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Simple async multiprocessing with RQ
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multi_rq
.gitignore
LICENSE
README.md
__init__.py
basic_test.py
rqsettings.py
rqworker.py
setup.cfg
setup.py
supervisord.conf
tests.py

README.md

multi-rq

Simple async multiprocessing with RQ.

Think multiprocessing.Pool.apply_async, plus modular modes, queues, completion checking and processing as advanced options. Inspired by launching long CPU-intensive tasks from gunicorn.

# basic_test.py
import time
def wait(i,j):
    print(i)
    return sum((i,j))
import rq
from multi_rq import MultiRQ
from basic_test import wait

mrq = MultiRQ()
mrq.apply_async(wait, [(i,j) for i,j in zip(range(10),range(10))] )
# >>> [0, 2, 4, 6, 8, 10, 12, 14, 16, 18]

This is an extension of rq that emulates the Pool.apply_async behavior in multiprocessing with a task queue. I use it with Supervisor (see below for guide).

Fundamentally it just

  • queues all your tasks
  • repeatedly checks whether all the jobs are finished or failed (using the check function)
  • returns the results ('results' mode) or the job objects ('jobs' mode) (or using custom modes)

Please raise issues or pull requests if you have any!

Setup

Install dependencies

# command line
pip install rq
git clone https://github.com/russellromney/multi-rq.git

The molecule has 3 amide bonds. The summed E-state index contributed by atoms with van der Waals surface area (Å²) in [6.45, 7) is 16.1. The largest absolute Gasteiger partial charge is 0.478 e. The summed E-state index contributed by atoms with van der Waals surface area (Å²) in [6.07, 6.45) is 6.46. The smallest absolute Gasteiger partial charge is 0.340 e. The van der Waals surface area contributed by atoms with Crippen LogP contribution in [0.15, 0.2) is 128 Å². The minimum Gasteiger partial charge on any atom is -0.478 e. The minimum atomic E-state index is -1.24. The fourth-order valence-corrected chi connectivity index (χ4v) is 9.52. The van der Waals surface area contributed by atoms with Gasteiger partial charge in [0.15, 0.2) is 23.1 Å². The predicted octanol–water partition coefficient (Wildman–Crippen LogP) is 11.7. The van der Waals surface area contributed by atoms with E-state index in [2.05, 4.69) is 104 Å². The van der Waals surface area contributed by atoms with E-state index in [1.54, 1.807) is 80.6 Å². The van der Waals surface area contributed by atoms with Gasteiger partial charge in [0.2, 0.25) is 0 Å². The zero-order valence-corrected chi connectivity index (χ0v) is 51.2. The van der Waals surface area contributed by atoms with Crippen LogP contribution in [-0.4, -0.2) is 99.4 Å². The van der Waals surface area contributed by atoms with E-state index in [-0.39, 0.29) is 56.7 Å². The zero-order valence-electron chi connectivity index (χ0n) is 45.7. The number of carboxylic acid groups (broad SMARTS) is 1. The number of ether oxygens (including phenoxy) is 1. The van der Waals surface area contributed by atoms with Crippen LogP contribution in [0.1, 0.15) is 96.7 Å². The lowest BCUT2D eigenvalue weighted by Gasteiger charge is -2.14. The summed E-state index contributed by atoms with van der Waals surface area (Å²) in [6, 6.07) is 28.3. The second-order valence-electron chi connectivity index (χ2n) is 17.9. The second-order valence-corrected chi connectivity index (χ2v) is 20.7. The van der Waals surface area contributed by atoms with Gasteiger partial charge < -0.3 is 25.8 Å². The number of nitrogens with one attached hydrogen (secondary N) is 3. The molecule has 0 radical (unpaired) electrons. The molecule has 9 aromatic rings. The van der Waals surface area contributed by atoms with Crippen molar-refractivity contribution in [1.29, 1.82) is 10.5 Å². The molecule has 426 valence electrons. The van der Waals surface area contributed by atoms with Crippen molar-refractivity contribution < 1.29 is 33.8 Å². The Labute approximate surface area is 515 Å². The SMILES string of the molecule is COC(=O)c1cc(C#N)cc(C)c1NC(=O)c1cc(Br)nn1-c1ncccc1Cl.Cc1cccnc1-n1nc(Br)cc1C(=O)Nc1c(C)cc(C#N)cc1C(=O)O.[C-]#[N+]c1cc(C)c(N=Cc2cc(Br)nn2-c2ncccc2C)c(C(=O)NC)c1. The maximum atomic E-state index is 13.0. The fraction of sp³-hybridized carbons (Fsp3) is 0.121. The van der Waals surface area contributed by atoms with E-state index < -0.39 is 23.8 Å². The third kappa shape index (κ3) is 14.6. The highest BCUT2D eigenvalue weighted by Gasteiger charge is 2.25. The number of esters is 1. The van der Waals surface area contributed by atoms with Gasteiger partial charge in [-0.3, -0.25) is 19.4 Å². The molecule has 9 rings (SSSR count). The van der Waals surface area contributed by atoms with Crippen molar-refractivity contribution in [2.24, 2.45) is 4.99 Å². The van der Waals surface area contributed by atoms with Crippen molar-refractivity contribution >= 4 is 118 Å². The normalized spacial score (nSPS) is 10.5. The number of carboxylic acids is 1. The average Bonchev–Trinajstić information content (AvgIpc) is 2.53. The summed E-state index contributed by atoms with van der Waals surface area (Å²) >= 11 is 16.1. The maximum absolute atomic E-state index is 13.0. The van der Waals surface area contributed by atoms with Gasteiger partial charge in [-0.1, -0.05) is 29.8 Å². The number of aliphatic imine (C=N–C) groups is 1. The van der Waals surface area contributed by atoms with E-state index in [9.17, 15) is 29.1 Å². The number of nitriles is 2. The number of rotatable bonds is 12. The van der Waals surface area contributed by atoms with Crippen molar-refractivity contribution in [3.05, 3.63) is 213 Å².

cd multi-rq

Basic use

Launch redis-server and RQ workers

# command line
redis-server &
rq worker &
rq worker &
rq worker &

basic_test.py

import time
def wait(i,j):
    time.sleep(.1)
    return sum((i,j))

Python

import rq
from basic_test import wait
from multi_rq import MultiRQ

mrq = MultiRQ()
nums = [(i,j) for i,j in zip(range(0,20,2),range(11,21))]
mrq.apply_async(wait,nums)
# >>> [11, 14, 17, 20, 23, 26, 29, 32, 35, 38]

# also supports args and kwargs; any of these will work:
mrq.apply_async(wait,args=nums)
mrq.apply_async(wait,nums)
mrq.apply_async(wait,kwargs=[ {'i':x[0],'j':x[1]} for x in nums])
>>> [11, 14, 17, 20, 23, 26, 29, 32, 35, 38]

kwargs can be:

  • a single dict to be applied to each job (default is {})
  • a list/tuple of length N unique dicts to be applied to each job respectively

args can be:

  • an iterator of length 0 (default)
  • an iterator of length 1, with the single arg to be applied to all jobs
  • an iterator of length N of unique args iterators to be applied to each job respectively

Type checking is built in so you don't get hanging processes without knowing why.

Tips

The biggest problem people have with RQ is making sure the module containing their function is available for import. The best way to do this is just by arranging your python projects as packages. e.g.

myproject/
    __init__.py
    mymodules/
        __init__.py
        myfunctions.py
from mymodules import myfunctions
...
mrq.apply_async(myfunctions.func,...)

This will save you many headaches.

Advanced use - custom queue, modes, check and proc function**

As multi-rq is very simple at heart, the power lies in the processing function proc and the checking function check used to check job status and process the results in some way.

Custom queue

You can specify the queue you want to use, with various options, in the class call or later:

# set queue in class instantiation
mrq = MultiRQ(queue = rq.Queue('myqueue',connection=Redis(...))
# change attribute
mrq.queue = rq.Queue('newqueue',connection=Redis(...))

The default queue is just the Redis 'default' queue.

Custom modes